Overweight mums have chubby bubs

Oct 22, 2008

University of New South Wales (UNSW) research has highlighted a link between childhood obesity and a mother's diet before and during pregnancy. The work in animals proves that overweight expectant mothers are more likely to have babies with more body fat, who are at greater risk of diabetes and lipid metabolic disorders later in life.

Previous research shows that around 30 percent of women who become pregnant are overweight.

The research, published in the journal Endocrinology, shows pups from obese mother rats who were fed more milk are almost twice as heavy as those born to lean mothers with a regular milk consumption at weaning age.

The cafeteria diet used to feed the mother rats is designed to approximate a western diet which people eat everyday at home. It is of high fat content, and palatable with a lot of variety.

The research found that the mother rats ate more than double the calories of the control group.

"Maternal obesity and overfeeding early on in life caused significant changes in the chemicals that regulate appetite, which may suggest that the babies were programmed to eat differently from those born from lean mothers," says Professor Morris.

"Appetite is controlled by particular centres within the brain. Other research in this field* suggests that maternal food preferences during pregnancy can affect the food preferences of offspring.

"As brain control of appetite is likely set early in life, nutrient availability in the fetal or early post-natal period may contribute to adult obesity," says Professor Morris.

The work also highlighted for the first time, different impacts of pre- and postnatal overfeeding on fat accumulation, circulating lipid levels, glucose metabolism, and brain appetite regulators.

In a separate paper, the same UNSW research group found that animals that were slightly undernourished in their early life had a head start on health.

"The less milk the babies had – and the lighter they were – the higher were levels of a hormone which is known to be protective of cardiovascular disease," says Professor Morris.

The research, which is to be published in the International Journal of Obesity, also shows that pups that were undernourished remained lighter as adults, while those that were over-fed as babies continued to be fatter as adults.

"We know that undernutrition has an effect on longevity and this research seems to support this," says Professor Morris.

Source: University of New South Wales

Explore further: Can YouTube save your life?

add to favorites email to friend print save as pdf

Related Stories

Bid to clean up the world

Sep 17, 2013

An international scientific initiative aimed at reducing the impact of human-made pollution on the health and wellbeing of the whole world was launched in Melbourne, Australia, today.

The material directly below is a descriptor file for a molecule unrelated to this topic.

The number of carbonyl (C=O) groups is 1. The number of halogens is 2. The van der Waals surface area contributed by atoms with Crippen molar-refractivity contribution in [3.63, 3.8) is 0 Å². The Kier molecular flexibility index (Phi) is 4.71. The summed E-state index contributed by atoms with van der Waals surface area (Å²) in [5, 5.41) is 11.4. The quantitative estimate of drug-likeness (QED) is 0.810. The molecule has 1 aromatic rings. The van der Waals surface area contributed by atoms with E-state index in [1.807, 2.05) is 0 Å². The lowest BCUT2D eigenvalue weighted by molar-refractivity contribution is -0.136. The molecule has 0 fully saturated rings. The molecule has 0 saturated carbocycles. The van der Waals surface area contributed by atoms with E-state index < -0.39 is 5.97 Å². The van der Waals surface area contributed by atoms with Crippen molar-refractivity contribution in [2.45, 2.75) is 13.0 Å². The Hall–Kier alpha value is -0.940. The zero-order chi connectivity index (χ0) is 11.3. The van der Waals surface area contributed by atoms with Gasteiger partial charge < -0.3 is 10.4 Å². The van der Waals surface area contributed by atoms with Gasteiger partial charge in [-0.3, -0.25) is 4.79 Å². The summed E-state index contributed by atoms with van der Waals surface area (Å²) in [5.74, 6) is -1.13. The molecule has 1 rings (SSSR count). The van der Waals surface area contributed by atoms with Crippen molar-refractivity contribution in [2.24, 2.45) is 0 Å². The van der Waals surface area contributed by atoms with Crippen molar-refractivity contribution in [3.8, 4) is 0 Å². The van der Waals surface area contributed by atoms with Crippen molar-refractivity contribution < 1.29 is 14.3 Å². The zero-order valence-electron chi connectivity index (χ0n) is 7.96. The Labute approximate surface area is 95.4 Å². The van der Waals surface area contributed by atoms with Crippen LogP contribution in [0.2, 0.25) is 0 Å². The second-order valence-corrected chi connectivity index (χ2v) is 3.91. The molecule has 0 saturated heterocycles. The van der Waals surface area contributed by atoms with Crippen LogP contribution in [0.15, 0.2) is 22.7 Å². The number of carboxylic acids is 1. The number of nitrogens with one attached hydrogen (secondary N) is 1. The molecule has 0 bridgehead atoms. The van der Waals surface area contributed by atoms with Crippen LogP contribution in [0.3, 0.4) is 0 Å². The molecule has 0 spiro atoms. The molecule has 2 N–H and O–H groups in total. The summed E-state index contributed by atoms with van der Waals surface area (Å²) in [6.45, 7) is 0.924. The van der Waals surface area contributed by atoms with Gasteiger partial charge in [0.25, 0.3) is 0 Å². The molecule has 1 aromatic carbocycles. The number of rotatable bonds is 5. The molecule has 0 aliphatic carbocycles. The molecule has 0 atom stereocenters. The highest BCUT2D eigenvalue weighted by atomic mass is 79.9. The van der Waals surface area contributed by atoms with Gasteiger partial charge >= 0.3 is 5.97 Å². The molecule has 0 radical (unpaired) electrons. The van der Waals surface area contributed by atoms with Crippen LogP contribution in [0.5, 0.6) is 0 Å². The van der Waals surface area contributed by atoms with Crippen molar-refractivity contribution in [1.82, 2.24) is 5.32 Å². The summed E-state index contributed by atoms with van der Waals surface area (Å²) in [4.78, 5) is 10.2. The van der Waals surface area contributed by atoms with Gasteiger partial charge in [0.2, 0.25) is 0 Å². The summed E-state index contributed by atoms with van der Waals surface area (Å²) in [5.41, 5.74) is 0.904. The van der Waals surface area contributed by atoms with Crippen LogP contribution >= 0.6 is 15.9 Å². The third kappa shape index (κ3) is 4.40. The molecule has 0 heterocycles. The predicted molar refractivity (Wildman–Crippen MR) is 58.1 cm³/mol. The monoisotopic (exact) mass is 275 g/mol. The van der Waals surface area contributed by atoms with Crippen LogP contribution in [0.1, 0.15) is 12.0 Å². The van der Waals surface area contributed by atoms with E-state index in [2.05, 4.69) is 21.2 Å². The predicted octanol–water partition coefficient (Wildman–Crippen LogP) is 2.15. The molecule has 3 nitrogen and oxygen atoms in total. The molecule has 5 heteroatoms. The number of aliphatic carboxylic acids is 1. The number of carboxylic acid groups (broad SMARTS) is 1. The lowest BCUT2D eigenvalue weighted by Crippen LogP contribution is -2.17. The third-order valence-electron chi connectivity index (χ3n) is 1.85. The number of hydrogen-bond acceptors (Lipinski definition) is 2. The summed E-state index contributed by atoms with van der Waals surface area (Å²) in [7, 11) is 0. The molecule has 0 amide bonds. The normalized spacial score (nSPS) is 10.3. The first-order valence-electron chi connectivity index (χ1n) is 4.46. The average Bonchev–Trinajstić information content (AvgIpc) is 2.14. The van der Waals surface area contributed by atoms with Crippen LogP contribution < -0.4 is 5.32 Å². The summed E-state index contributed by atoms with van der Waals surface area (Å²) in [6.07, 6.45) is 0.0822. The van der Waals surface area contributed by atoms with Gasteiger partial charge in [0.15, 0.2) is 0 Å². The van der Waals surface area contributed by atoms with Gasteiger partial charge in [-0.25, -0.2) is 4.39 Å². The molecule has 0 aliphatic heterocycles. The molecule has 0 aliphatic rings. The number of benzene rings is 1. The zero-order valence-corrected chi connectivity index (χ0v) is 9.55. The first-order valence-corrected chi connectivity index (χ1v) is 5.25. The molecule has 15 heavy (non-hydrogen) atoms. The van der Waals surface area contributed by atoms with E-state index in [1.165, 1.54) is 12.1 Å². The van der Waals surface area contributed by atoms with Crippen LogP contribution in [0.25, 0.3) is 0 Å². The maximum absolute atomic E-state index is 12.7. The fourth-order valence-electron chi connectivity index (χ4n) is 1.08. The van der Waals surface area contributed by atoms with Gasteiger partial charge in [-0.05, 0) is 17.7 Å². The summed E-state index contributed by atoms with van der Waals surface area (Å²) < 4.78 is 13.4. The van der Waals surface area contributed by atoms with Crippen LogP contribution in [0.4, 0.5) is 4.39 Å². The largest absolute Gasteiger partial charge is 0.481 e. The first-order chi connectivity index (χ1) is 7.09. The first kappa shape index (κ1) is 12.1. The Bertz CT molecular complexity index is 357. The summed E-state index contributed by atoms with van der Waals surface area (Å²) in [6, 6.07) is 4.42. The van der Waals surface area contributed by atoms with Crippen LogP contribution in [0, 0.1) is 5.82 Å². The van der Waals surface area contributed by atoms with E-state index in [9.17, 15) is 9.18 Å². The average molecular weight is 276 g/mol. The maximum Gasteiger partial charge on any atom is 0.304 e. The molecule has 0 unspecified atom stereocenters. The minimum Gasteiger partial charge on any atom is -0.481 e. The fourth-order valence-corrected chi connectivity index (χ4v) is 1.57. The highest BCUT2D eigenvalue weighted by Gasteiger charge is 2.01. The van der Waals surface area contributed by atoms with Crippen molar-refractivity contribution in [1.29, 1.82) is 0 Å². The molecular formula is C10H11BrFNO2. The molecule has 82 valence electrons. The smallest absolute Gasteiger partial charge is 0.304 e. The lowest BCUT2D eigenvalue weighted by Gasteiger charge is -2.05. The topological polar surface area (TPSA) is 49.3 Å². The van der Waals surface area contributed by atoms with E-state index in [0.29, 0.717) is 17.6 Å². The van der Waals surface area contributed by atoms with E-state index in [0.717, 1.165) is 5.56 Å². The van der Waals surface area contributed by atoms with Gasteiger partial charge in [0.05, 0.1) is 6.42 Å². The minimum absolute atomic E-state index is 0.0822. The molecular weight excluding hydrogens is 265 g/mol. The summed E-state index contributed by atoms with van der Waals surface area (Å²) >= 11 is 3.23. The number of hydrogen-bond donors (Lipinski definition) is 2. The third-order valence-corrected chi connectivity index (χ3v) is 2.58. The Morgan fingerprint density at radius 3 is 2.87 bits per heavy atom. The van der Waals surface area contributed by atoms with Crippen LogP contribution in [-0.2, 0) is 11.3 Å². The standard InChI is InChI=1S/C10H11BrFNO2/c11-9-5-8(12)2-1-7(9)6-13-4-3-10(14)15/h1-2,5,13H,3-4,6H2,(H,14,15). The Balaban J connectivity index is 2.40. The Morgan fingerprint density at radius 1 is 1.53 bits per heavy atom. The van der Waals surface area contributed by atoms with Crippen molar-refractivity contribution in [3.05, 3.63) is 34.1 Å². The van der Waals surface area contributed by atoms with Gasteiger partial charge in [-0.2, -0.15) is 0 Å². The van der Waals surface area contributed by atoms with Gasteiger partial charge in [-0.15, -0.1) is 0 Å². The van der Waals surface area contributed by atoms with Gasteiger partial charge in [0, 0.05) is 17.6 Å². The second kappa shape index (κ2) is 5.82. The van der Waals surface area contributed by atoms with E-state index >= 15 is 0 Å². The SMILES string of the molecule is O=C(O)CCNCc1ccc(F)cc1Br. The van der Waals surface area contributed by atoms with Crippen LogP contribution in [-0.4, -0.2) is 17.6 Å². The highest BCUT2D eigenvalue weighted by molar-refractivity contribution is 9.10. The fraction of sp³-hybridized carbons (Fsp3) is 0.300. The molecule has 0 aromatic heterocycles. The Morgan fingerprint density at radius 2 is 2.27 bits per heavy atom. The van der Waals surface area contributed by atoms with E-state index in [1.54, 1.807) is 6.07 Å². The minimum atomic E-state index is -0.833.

Conversion from bad fat to good fat

Apr 28, 2013

Scientists from ETH Zurich in Switzerland have shown for the first time that brown and white fat cells in a living organism can be converted from one cell type to the other. Their work, using mice as a model organism, provides ...

Eating solid food early sets marmosets on path to obesity

Apr 10, 2013

Baby marmoset monkeys that began eating solid food earlier than their peers were significantly more likely to be obese at 1 year of age, scientists at The University of Texas Health Science Center San Antonio ...

Recommended for you

Can YouTube save your life?

8 hours ago

Only a handful of CPR and basic life support (BLS) videos available on YouTube provide instructions which are consistent with recent health guidelines, according to a new study published in Emergency Medicine Australasia, the jo ...

Doctors frequently experience ethical dilemmas

9 hours ago

(HealthDay)—For physicians trying to balance various financial and time pressures, ethical dilemmas are common, according to an article published Aug. 7 in Medical Economics.

AMGA: Physician turnover still high in 2013

9 hours ago

(HealthDay)—For the second year running, physician turnover remains at the highest rate since 2005, according to a report published by the American Medical Group Association (AMGA).

Obese or overweight teens more likely to become smokers

10 hours ago

A study examining whether overweight or obese teens are at higher risk for substance abuse finds both good and bad news: weight status has no correlation with alcohol or marijuana use but is linked to regular ...

Taking preventive health care into community spaces

11 hours ago

A church. A city park. An office. These are not the typical settings for a medical checkup. But a new nationwide study by the UCLA Center for Health Policy Research shows that providing health services in ...

User comments : 0